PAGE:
The U.S. abortion rate in 2009 fell to its lowest level in a decade, with the U.S. Centers for Disease Control and Prevention, or CDC, crediting the development to one not-so-surprising factor: effective contraception.
Texas lawmakers are reportedly reconsidering their decision to defund their state’s family planning clinics last year after the state’s Health and Human Services Commission informed them of a fact that most high school students are aware of: Woman are more likely to have unintended pregnancies if they do not have access to contraception.
The latest projections from the commission indicate poor women will deliver as estimated 23,760 more babies than they would have between 2014-15 as a result of reduced access to subsidized birth control. The projections, which The Texas Tribune reports were recently circulated among lawmakers, come in the aftermath of the Republican-controlled legislature’s passage of a two-year budget that moves $73 million from family planning services to other programs.
The HSS also predicts an uptick in births will cost taxpayers an additional $273 million, primarily in Medicaid expenses.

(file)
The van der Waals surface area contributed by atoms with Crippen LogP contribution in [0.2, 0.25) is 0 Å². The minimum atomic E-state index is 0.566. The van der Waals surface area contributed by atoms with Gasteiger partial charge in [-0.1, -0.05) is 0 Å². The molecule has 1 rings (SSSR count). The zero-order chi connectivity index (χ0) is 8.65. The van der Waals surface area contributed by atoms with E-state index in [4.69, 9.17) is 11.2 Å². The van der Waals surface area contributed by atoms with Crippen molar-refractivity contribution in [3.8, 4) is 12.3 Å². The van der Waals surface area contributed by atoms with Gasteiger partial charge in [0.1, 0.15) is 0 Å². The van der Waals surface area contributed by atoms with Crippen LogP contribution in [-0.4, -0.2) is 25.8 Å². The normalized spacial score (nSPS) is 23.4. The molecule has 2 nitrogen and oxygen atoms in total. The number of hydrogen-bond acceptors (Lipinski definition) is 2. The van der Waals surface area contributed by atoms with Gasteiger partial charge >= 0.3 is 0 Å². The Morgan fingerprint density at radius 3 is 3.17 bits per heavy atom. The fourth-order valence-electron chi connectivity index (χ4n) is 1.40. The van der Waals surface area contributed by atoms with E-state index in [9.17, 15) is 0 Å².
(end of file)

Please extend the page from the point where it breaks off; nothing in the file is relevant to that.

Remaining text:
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“I’ve debated this in Republican clubs with people — people who say it’s not the government’s role to provide family planning,” Texas Sen. Bob Deuell, a Republican representing Greenville, told the publication. “Ultimately, they’re right. But you have to look at what happens if we don’t.”
A bipartisan coalition is reportedly considering ways to restore at least a portion of the funding gutted from family planning services, according to state Rep. Donna Howard. The Democrat from Austin said some her colleagues "felt like in retrospect they did not fully grasp the implications of what was done last session."
However, Planned Parenthood clinics would almost certainly be excluded, even though it is the largest healthcare provider for low-income women in the state. The GOP’s crusade against Planned Parenthood is largely based on an assertion that it primarily acts as an abortion provider, an accusation that has been debunked.
The New England Journal of Medicine also predicts Texas pregnancies could soar because poor women may resort to less effective methods of birth control. Those same GOP lawmakers who oppose family planning funding may be interested in that fact, since studies have shown that unintended pregnancies -- often the result of ineffective birth control -- directly correlate with higher abortion rates.
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